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What the Gannett-GateHouse merger means for Minnesota

Gannett Co. Inc. and GateHouse Media — two of the biggest newspaper chains in the U.S. — recently announced plans to merge.

Under the terms of the agreement, GateHouse owner New Media Investment Group plans to acquire Gannett, publisher of USA Today and several smaller papers across the country. The new company would retain the Gannett name.

Both Gannett and GateHouse have a presence in Minnesota, though GateHouse’s market share here is considerably larger. GateHouse publishes eight papers in the state, most of them weekly, while Gannett’s sole presence in Minnesota is the daily St. Cloud Times.

Still, Fargo-based Forum Communications Co. dwarfs both companies’ operations in Minnesota: Forum publishes around 20 newspapers in the state, according to its website. As a result, impacts of the GateHouse-Gannett merger may be limited in Minnesota.

Number of Minnesota papers
GateHouse 8
Gannett 1
Forum 20

“Compared to other parts of the country, GateHouse and Gannett don’t have a huge presence in Minnesota,” says Mark Neuzil, chair of the journalism program at the University of St. Thomas.

In a news release, GateHouse and Gannett say they’ll continue to “invest in newsrooms” even as they eye cost-cutting measures in the range of about $275 million to $300 million each year.

Neuzil says he’s not sure how the two will pull off those savings. And like many other industry observers, he’s concerned about the possibility of more newsroom cuts or slashes to newspaper frequency.

Gannett’s sole presence in Minnesota is the daily St. Cloud Times.
Gannett’s sole presence in Minnesota is the daily St. Cloud Times.
Today, GateHouse publishes just one daily paper in Minnesota: Minneapolis-based Finance & Commerce. (The Crookston Times, also published by GateHouse, switched from daily to twice weekly back in May.)

Neuzil says the companies’ daily papers in Minnesota will likely “feel the pinch” of the merger before the weeklies.

“My advice to them would be to not speed up the death spiral. Cost-cutting turns off readers and discourages advertisers,” Neuzil says.

It’s no secret that the newspaper business has been struggling over the last decade. According to the Poynter Institute, the number of newsroom employees dropped from 71,000 in 2008 to around 39,000 in 2017. The number of newspapers has been on the decline, too. Since 2004, it’s estimated that more than 2,000 newspapers have ceased production.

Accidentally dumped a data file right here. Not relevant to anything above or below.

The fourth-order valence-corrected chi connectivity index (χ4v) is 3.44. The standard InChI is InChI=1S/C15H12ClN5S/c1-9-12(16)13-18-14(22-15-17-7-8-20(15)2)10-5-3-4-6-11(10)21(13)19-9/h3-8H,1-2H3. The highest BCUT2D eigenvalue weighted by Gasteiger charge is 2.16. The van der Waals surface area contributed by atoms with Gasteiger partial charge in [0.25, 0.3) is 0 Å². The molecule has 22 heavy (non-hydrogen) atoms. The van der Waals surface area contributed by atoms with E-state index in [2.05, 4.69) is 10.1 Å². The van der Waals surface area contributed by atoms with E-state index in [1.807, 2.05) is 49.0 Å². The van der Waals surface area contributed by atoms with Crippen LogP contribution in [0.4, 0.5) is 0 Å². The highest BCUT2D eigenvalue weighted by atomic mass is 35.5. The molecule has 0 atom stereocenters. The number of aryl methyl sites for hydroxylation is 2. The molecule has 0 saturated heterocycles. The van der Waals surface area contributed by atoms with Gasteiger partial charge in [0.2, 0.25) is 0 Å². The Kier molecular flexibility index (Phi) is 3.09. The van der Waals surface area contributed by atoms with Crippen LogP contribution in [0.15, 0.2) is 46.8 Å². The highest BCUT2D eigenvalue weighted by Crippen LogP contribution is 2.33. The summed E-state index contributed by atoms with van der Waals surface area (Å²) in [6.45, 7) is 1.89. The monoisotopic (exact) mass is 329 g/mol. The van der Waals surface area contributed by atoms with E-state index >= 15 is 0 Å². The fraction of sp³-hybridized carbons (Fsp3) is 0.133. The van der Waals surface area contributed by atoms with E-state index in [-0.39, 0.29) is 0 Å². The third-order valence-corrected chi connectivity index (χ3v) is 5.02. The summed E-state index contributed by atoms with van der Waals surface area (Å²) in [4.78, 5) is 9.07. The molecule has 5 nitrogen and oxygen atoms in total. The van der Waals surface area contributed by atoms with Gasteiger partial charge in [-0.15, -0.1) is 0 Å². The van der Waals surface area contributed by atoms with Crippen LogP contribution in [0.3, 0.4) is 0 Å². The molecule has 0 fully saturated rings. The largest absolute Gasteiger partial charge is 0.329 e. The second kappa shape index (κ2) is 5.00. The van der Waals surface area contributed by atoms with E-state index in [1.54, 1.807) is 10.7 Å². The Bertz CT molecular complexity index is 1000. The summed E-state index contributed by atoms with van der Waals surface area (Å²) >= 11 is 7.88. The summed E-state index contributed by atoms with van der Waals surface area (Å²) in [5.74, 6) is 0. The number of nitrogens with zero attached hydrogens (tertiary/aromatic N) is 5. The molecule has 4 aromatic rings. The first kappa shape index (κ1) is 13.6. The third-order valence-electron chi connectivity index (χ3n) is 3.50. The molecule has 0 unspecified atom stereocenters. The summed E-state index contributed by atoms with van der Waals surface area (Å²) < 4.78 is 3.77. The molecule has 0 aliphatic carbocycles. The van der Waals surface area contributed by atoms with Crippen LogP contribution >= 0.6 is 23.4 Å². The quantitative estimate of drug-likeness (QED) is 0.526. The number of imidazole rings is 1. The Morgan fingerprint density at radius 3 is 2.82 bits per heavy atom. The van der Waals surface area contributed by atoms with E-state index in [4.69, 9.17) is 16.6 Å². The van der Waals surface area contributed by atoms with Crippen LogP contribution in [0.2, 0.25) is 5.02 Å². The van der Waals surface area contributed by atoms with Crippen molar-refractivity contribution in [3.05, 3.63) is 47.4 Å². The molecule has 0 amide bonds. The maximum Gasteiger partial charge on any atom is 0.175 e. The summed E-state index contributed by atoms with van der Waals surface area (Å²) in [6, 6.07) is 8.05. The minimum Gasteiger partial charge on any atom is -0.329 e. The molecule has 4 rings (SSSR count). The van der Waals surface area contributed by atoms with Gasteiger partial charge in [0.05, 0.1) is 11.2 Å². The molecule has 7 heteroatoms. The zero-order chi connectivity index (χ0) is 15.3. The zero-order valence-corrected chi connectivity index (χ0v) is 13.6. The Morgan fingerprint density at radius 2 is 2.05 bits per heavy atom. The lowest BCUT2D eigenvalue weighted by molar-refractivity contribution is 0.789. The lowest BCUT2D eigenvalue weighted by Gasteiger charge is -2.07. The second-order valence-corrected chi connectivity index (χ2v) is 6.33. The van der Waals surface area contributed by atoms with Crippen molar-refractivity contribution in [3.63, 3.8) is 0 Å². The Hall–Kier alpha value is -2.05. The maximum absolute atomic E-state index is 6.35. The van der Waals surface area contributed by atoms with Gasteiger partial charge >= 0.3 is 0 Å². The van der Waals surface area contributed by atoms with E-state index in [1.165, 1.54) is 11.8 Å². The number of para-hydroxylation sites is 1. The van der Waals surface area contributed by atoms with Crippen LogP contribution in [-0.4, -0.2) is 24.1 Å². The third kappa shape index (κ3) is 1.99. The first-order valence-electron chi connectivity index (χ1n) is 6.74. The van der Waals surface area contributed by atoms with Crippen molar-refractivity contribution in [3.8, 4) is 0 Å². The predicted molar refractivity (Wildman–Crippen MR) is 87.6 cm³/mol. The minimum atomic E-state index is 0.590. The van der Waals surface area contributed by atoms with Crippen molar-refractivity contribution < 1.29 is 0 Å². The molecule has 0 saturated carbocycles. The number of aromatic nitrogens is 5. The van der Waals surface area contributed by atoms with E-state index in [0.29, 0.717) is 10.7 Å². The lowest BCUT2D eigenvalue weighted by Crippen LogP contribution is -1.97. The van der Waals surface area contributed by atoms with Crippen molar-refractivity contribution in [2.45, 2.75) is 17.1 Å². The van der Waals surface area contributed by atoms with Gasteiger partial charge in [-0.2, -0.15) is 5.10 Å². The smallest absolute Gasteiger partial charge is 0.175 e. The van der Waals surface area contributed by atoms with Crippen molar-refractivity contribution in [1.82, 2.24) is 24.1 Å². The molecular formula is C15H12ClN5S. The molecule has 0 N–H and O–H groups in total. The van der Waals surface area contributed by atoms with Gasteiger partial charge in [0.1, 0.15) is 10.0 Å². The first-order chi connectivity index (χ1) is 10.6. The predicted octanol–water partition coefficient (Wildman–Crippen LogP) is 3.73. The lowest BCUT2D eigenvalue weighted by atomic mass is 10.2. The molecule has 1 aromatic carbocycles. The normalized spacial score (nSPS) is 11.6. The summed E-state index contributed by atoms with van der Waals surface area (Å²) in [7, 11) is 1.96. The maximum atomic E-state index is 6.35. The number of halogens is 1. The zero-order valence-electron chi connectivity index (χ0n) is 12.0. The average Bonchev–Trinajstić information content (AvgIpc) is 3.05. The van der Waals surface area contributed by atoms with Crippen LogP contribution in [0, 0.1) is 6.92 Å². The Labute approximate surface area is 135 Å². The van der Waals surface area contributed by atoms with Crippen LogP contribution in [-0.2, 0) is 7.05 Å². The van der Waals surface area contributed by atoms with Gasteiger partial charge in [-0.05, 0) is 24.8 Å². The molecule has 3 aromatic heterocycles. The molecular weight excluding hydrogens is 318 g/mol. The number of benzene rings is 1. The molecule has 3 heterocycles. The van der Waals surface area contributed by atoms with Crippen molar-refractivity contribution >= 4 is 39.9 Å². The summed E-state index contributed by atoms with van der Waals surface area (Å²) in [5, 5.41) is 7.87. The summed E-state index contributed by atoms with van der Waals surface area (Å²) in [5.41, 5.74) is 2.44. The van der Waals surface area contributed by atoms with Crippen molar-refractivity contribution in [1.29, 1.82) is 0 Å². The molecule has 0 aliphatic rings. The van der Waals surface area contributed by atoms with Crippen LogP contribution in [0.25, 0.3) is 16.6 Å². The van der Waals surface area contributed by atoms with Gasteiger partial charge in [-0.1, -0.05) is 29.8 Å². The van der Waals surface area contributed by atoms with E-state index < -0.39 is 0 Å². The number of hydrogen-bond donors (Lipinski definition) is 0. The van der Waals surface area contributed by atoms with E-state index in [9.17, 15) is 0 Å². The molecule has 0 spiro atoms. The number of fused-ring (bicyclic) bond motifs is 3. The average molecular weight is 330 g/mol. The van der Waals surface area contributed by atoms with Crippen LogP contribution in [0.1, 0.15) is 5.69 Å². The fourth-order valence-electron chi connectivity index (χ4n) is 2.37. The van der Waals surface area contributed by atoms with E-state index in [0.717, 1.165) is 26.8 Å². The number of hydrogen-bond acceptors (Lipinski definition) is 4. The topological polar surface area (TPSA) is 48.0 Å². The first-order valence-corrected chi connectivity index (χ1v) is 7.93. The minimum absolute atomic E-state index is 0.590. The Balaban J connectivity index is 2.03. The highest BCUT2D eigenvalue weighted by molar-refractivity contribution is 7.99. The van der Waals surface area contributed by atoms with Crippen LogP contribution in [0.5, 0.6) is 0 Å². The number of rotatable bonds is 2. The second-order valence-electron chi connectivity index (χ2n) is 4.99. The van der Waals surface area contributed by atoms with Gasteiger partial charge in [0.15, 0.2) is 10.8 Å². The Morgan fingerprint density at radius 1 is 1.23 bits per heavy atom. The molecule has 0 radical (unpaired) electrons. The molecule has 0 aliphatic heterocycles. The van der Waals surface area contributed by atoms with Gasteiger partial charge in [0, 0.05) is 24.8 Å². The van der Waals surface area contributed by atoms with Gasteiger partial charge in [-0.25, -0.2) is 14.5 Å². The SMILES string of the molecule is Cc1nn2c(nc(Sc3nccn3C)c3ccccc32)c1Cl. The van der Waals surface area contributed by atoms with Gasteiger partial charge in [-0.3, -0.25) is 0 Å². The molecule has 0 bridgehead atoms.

Minnesota papers haven’t been spared from the industry’s upheaval. A few months ago, for instance, the Warroad Pioneer published its last edition, attracting national media attention.

Meanwhile, the Star Tribune remains the dominant daily paper in the state. In 2016, the newspaper reported a total Sunday circulation of more than 581,000. The Strib also counts more than 1.2 million weekly readers in the Twin Cities metro area.

The Strib, which seems to have weathered the newspaper industry’s seismic changes better than many other publications, likely benefits from having Glen Taylor as its private owner, says Neuzil. Unlike papers owned by publicly traded companies, the Strib isn’t beholden to shareholders’ demands.

“It’s important to have local ownership, and that’s incredibly rare these days,” Neuzil says.

Gayle Golden, senior lecturer at the University of Minnesota’s Hubbard School of Journalism and Mass Communication, notes that private owners may be more willing to hold onto their newspapers “even if revenues dip.”

And, like The New York Times and The Washington Post, the Strib benefits from having a strong established brand.

“It’s able to leverage the brand successfully, not only by selling newspapers and attracting readers to its website, but by doing other ancillary things that take advantage of the brand,” Neuzil says, citing the paper’s sponsorship of local events as an example. “They’re diversifying without really saying they’re diversifying.”

But small papers likely don’t have the same brand recognition, which means they might not be able to attract national advertisers and subscribers.

Golden says she’s frank with students interested in pursuing journalism, though she won’t discourage anyone.

“I talk to them truthfully about the state of the industry,” she says. “Many of them find jobs, but then find it more challenging as they go forward to build their careers.”

She emphasizes that there are other avenues for journalism, too.

“There are many opportunities, and it doesn’t just take place on one platform,” Golden says. “Newspapers aren’t the only place where journalism occurs.”

The GateHouse-Gannett merger still needs to obtain federal approval. In a blog post, news industry analyst Ken Doctor says it’s unlikely the Department of Justice would halt the deal, valued at about $1.4 billion.

This article is reprinted in partnership with Twin Cities Business.

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Comments (1)

  1. Submitted by William Stahl on 08/15/2019 - 02:54 pm.

    The deal isn’t a done deal yet. Alden Capital, owners of the St Paul Pioneer Press and many other newspapers, purchased 9% of Gatehouse’s parent company and appears to be trying to scuttle the merger, according to Ken Doctor and probably replace it with a deal involving their properties. Alden was interested in Gannett earlier but did not get anywhere. Even more than Gannett and Gaterhouse, Alden seems to specialize in sucking as much money as possible out of local properties. So, not good news for the newspapers involved if Alden succeeds in butting into the Gatehouse-Gannett deal.

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